“No live organism can continue for long to exist sanely under conditions of absolute reality” – Shirley Jackson
“You know what you know about? You know about how to bitch and how to eat and how to bitch and how to shit and how to bitch!” – Abel Ferrara
Movies talk to each other. A year ago, you could still go out and listen to what they had to say, listen to what other people had to say before or after or very likely during the movies themselves. The last time I hung out after a movie was with a buddy at the local bar (also the last time I went there). We had just seen Joker, a movie about a guy going insane because of society. Now the movies only talk at home. New features accessed through sites that try to still swing a few bucks toward the theaters that would be showing them, and old ones dug out of the VHS closet, pulled out of the DVD drawers, glimpsed while endlessly scrolling through streaming menus, talking out of my TV set.
“Emerald cities” is how the protagonist of Emerald Cities, an old drunk in a Santa suit played by Ed Nylund, describes what he sees on the crappy TV he has at his trailer in Death Valley. The constant green tint and fuzzy reception doesn’t change that his box is showing him strange and compelling worlds while he and his daughter live in the middle of nowhere. The world through a television screen is not enough for the daughter, who runs away to become an actress in San Francisco after meeting Ted Falconi, the guitarist for punk legends Flipper, after he stops to get gas. So Nylund, credited only as “Santa,” slowly sets out after her, hitchhiking his way into the world he’s only seen on TV.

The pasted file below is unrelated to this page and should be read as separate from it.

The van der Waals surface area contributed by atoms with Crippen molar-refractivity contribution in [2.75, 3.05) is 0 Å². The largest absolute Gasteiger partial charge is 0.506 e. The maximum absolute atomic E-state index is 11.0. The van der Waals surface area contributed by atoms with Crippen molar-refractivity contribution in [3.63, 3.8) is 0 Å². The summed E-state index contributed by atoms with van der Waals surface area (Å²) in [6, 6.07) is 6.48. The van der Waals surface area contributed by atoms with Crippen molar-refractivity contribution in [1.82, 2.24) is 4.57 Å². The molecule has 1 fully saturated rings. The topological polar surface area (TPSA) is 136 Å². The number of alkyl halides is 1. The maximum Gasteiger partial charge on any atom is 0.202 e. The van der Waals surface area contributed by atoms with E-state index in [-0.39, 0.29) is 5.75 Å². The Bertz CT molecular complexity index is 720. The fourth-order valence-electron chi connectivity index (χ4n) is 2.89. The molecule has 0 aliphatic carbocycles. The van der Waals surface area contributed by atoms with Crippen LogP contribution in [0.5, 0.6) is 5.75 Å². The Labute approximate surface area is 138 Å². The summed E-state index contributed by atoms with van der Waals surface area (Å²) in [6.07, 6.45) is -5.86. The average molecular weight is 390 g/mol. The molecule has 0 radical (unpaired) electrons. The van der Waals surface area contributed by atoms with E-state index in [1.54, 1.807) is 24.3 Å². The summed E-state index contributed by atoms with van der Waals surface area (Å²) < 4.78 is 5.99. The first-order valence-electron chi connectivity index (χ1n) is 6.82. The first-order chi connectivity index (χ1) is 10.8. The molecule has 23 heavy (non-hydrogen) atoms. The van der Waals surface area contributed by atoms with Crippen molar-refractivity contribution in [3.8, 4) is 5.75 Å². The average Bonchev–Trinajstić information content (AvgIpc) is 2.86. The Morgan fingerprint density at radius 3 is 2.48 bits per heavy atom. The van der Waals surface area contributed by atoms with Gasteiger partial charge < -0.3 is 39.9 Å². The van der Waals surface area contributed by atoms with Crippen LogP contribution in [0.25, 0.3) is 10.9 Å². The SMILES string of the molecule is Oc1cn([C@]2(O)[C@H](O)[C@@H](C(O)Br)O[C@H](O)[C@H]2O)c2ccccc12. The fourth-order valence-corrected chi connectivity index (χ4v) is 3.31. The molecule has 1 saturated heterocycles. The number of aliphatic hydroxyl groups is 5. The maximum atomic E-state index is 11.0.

Emerald Cities was filmed over the course of several years and eventually completed in 1983 by Rick Schmidt, who literally wrote a book on no-budget filmmaking. Schmidt augments the story with narration over family photos, man-on-the-street interviews of people being asked if they believe in Santa, immediate and incredible live footage of Flipper and fellow Bay Area punks The Mutants at a Christmas gig. And plenty of news footage, Reagan and fellow goons talking about how it is “not a valid point” to move away from nuclear weaponry. “One or two Poseidon missiles could destroy the Soviet Union as a realistic society,” an official says, approvingly.
Santa wanders out of his dream, watching TV, and into realistic society. He attempts to set up his one paying gig a year of performing at a local rotary club, his flop sweat in front of nonplussed Rotarians is filmed in one excruciating, motionless take. He hits the road and is picked up by a guy who just got out of prison and is driving while wearing a full-head alien mask with no visible eyeholes; they wind up going to a New Age therapy session for the ex-con.
Nylund does not play Santa as charmingly befuddled or secretly wise, he doesn’t seem to be playing much at all – he seems like an actual confused and querulous old man. He’s mostly pathetic and sometimes hilarious in his pathos, like when his sombrero catches fire and he tries to stamp it out while his idiot calculator doohickey plays “The Mexican Hat Dance.” But he keeps moving, not letting the unfathomable reality around him slow him down. Eventually, Santa makes it to the plaza outside a subway station where that man on the street has been asking his questions. Some rando shoots him dead.
He never sees his daughter again, and while we check in with her and Falconi a few more times, the movie ends with the camera panning up a person wearing her dress to reveal Schmidt himself. The woman playing the girl who ran away from home to become an actress has herself ran away (to New York) to become a professional actress, Schmidt ruefully explains, and wasn’t around to shoot the end of the movie. It’s another intrusion of reality, along with the interviews (which don’t appear to be staged) and the concert footage and the news shows. All of this is really happening, mundane failures and weird convergences and pointless death and it’s happening under the cloud of total fucking apocalypse, people hiding in those screens and calmly talking about unimaginable body counts like it’s the most natural thing in the world because now it is the most natural thing in the world. “Welcome to the new dark ages!” The Mutants yell in the song that gives the movie its subtitle and screaming is great but why isn’t anyone else screaming? Why isn’t everyone else? Are they all watching TV, like I am?